***This is a review of an upcoming release. This title is scheduled to be released on May 26, 2022.***
I really enjoyed this book, but it was shockingly, unrepentantly dark, and that might mean that it’s not for everyone. The cover belies the seriousness with which the subject matter is treated, making this another book that I would not call a romance novel, the way that we have come to think of them. It’s romantic, sort of. But in the end, that is kind of not the point.
I’m Jules Kelly, a certified bohemian boss babe, whose hip tech company just won subsidized office space in the coolest co-working space in town. From a distance I seem poised to take over the world (or at least the travel industry), and I would be if it weren’t for two big complications:
1. A rare and seriously inconvenient disease is tanking my health by the day, and my only hope for a cure—a transplant—is moving further from my grasp.
2. A soulless database company is sharing my new office space, and its coldly gorgeous, judgmental, CEO is on a path to world dominance (at least in his mind).
Tom Davenport represents the very worst of bro culture in the start-up world. Naturally, we despise each other.
The thing is, as much as Tom's antagonism annoys me, he has an uncanny ability to conjure up my fighting spirit and vitality at a time when my illness is robbing me of both. I'm drawn to him in ways I can't (or would really rather not) understand.
A mysterious angel investor forces our companies to compete for a life-changing amount of money just when my relationship with Tom becomes infinitely more complicated. To make matters worse, things get cutthroat just as my health and time start to run out.
In order to survive, I must decide if I can truly trust my most unlikely ally of all.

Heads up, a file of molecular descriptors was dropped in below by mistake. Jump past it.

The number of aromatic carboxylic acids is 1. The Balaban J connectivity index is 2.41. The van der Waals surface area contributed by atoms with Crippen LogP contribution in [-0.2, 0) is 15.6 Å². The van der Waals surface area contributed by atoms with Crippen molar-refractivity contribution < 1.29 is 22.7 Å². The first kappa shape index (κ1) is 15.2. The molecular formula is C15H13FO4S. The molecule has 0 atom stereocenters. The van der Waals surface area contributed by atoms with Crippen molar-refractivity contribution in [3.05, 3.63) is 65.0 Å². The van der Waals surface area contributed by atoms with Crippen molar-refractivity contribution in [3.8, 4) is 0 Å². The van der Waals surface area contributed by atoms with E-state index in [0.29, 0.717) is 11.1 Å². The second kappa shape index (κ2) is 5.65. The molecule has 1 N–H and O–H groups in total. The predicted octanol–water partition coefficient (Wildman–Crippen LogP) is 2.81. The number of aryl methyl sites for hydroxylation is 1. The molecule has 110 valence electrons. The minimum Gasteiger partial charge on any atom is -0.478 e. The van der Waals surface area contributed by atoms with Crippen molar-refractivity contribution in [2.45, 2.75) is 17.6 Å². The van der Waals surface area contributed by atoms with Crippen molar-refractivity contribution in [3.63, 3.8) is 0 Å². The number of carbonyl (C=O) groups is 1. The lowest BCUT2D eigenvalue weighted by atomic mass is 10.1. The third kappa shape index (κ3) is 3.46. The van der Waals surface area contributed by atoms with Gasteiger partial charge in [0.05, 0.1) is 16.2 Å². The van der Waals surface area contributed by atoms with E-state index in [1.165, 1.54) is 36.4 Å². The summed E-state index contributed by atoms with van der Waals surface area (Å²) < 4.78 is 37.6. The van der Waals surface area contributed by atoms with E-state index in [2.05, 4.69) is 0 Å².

So, the marketing material calls this “a high-stakes, occasionally steamy, workplace romance that will leave you feverishly turning pages,” which is about the most misleading statement that I can remember hearing. It’s not a “workplace romance”, it’s not all that steamy, and, while I did sort of feverishly turn pages, that was mostly because I was worried that our heroine would actually die.
See, Jules is critically, gravely, terminally ill. She has a very rare disease (Primary sclerosing cholangitis for those playing along at home) which is 100% fatal without a liver transplant. Unfortunately, she’s not *quite* sick enough to qualify for a cadaver donation, and she has exhausted her friends and family looking for a live donor. And when sepsis sets in and her organs begin to shut down, well, it might just be too late.
Sounds light and adorable, right?
In the end, it turns out that her frenemy-with-benefits is a match, and, of course, he saves the day. But that only brings us to the middle of the story. The rest of the book deals with Jules adjusting to her new normal, which includes pushing Mr. Right away, quitting her job, and feeling otherwise aimless. It’s explained that these reactions are normal for someone who is quite literally yanked back from the precipice of death…but that doesn’t make them easier to read.
Before you start thinking I didn’t like the book, that is not true. It’s actually really good. But it’s DARK, y’all. And I totally get that it might not be everyone’s cuppa. Jules’ journey is real, and stark and terrifying and I am every glad to have taken it with her. Bradbury writes from her own experience (she also has PSC and received a live-donor transplant) so the book is deeply personal, and the gritty, realistic details really come through.
Recommended if you don’t shy away from dark stories with happy endings, and if the medical stuff won’t be too triggering.